Most clients have regular contact with their therapist during their time in the program. However, they may have limited exposure to the psychiatrist responsible for conducting assessments or prescribing their medication.
Does Every Treatment Plan Require a Psychiatrist?
You might only meet briefly with a psychiatrist or work closely with one depending on the severity of your co-occurring disorders. According to the Substance Abuse and Mental Health Services Administration (SAMHSA), “A psychiatrist provides services crucial to sustaining recovery and stable functioning for people with [co-occurring disorders]: assessment, diagnosis, periodic reassessment, medication, and rapid response to crises.” Every case is unique, and not everyone requires psychiatric support during rehabilitation. However, most programs have a psychiatrist take part in at least the admissions assessment.
Usually, a psychiatrist will only become closely involved in a client’s individualized treatment plan if they have severe symptoms that require specialized therapy or medication. Some of the conditions that a psychiatrist might diagnose and help treat include:
- Anxiety disorders
- Attention-deficit/hyperactivity disorder (ADHD)
- Autism spectrum disorder
- Bipolar disorder
- Dissociative disorders
- Mood disorders
- Obsessive-compulsive disorder (OCD)
- Panic disorder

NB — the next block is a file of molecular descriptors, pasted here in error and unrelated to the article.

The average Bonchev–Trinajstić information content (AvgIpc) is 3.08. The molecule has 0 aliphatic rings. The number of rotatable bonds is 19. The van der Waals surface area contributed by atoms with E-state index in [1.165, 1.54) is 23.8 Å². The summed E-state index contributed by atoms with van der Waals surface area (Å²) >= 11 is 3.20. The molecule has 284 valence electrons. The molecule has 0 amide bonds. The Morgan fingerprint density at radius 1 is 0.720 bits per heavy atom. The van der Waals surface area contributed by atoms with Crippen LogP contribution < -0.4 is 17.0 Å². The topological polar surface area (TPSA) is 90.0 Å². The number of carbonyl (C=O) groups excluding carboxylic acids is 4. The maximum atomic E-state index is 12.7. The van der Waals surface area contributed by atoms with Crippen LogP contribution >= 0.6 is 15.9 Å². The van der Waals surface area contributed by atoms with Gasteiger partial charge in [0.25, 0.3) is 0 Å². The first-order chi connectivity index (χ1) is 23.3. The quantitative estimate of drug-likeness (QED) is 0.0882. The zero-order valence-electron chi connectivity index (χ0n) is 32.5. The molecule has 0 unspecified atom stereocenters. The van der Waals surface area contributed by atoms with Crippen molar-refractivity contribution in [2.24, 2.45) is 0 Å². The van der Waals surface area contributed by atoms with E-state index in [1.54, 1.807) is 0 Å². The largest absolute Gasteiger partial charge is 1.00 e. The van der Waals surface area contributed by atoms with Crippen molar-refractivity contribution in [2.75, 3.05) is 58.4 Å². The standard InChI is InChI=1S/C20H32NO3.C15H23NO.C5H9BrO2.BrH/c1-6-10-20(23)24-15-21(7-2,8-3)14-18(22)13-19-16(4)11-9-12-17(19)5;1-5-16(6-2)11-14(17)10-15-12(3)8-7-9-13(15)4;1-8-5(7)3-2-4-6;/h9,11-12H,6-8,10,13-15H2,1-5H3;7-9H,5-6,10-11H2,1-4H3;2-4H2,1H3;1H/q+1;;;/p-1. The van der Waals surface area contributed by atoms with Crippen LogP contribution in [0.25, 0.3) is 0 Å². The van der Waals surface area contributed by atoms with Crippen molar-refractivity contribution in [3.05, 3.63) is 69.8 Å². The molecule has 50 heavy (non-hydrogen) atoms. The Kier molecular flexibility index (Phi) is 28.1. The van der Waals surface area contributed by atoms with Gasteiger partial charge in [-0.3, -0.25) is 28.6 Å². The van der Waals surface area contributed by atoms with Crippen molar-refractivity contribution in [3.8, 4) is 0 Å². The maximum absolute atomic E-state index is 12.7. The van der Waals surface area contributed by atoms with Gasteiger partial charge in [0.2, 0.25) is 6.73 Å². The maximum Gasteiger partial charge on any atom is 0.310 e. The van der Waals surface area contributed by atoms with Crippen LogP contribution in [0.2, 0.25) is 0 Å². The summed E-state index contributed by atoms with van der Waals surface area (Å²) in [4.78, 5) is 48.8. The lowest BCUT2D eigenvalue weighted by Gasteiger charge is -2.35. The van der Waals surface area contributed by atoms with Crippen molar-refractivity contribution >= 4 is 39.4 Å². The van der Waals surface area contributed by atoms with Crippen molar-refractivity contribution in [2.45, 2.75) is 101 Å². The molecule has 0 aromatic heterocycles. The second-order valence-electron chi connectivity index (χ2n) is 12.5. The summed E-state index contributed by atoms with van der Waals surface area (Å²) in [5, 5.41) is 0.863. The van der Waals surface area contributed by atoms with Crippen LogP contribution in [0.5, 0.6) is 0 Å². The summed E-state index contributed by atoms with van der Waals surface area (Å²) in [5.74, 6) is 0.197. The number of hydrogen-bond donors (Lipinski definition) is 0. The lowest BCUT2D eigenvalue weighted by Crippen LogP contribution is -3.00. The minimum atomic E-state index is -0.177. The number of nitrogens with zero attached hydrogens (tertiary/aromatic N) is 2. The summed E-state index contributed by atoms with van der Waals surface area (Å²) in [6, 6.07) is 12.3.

- Personality disorders
- Post-traumatic stress disorder (PTSD)
- Schizoaffective disorder
Severe symptoms related to co-occurring disorders often require medication management supplied by a psychiatrist. The psychiatrist helps juggle the intersections of disorders.
Who Benefits From Seeing a Psychiatrist During Aftercare?
Aftercare ensures a smooth transition between structured treatment and independent recovery. You will move from a controlled environment, a.k.a. the “treatment bubble,” to the real world, where you will need to maintain the coping skills you learned. The change can feel destabilizing for some people. Newport Beach Recovery Center uses aftercare planning and alumni services to support clients after they complete rehabilitation.
Individuals with the following will benefit most from psychiatric care during aftercare and ongoing recovery:
- Debilitating mental health disorders that require additional treatment
- Chronic mental health issues
- Most people who rely on prescription medication to maintain mental stability
People who continue to see a psychiatrist after completing rehabilitation have severe underlying mental health issues or lingering symptoms of SUD. They shouldn’t be shamed for taking advantage of the resources available. Ultimately, sobriety and emotional well-being is the goal for everyone.
Many people confuse therapists and psychiatrists. While they both focus on mental health and psychology, they have very different training. They each bring their own expertise to a care team. A therapist counsels clients, helps them identify issues related to mental health, and teaches coping skills. A psychiatrist is a medical doctor who focuses on mental illnesses. They often conduct assessments, diagnose clients, and prescribe medications as necessary. Many people recovering from substance misuse will have a psychiatrist who provides them with a diagnosis and manages any necessary medications. With the help of therapists and a psychiatrist, you can heal. To learn more about a path to recovery, call Newport Beach Recovery Center at (888) 850-0363.